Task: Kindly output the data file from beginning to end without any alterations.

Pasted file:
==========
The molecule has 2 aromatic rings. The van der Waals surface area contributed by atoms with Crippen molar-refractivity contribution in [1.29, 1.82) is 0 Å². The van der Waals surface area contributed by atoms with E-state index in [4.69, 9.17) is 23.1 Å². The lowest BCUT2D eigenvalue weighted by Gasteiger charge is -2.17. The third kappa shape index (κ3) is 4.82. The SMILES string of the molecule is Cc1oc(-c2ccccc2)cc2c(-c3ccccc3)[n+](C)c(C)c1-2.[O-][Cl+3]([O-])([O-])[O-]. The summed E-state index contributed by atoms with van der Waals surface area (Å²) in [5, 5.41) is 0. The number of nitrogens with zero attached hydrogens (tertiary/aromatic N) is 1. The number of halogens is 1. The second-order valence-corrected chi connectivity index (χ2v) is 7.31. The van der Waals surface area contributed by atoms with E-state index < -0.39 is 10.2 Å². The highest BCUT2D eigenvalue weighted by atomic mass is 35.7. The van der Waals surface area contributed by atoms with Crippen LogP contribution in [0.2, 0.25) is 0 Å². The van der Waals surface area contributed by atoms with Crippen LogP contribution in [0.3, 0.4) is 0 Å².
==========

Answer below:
The molecule has 2 aromatic rings. The van der Waals surface area contributed by atoms with Crippen molar-refractivity contribution in [1.29, 1.82) is 0 Å². The van der Waals surface area contributed by atoms with E-state index in [4.69, 9.17) is 23.1 Å². The lowest BCUT2D eigenvalue weighted by Gasteiger charge is -2.17. The third kappa shape index (κ3) is 4.82. The SMILES string of the molecule is Cc1oc(-c2ccccc2)cc2c(-c3ccccc3)[n+](C)c(C)c1-2.[O-][Cl+3]([O-])([O-])[O-]. The summed E-state index contributed by atoms with van der Waals surface area (Å²) in [5, 5.41) is 0. The number of nitrogens with zero attached hydrogens (tertiary/aromatic N) is 1. The number of halogens is 1. The second-order valence-corrected chi connectivity index (χ2v) is 7.31. The van der Waals surface area contributed by atoms with E-state index < -0.39 is 10.2 Å². The highest BCUT2D eigenvalue weighted by atomic mass is 35.7. The van der Waals surface area contributed by atoms with Crippen LogP contribution in [0.2, 0.25) is 0 Å². The van der Waals surface area contributed by atoms with Crippen LogP contribution in [0.3, 0.4) is 0 Å².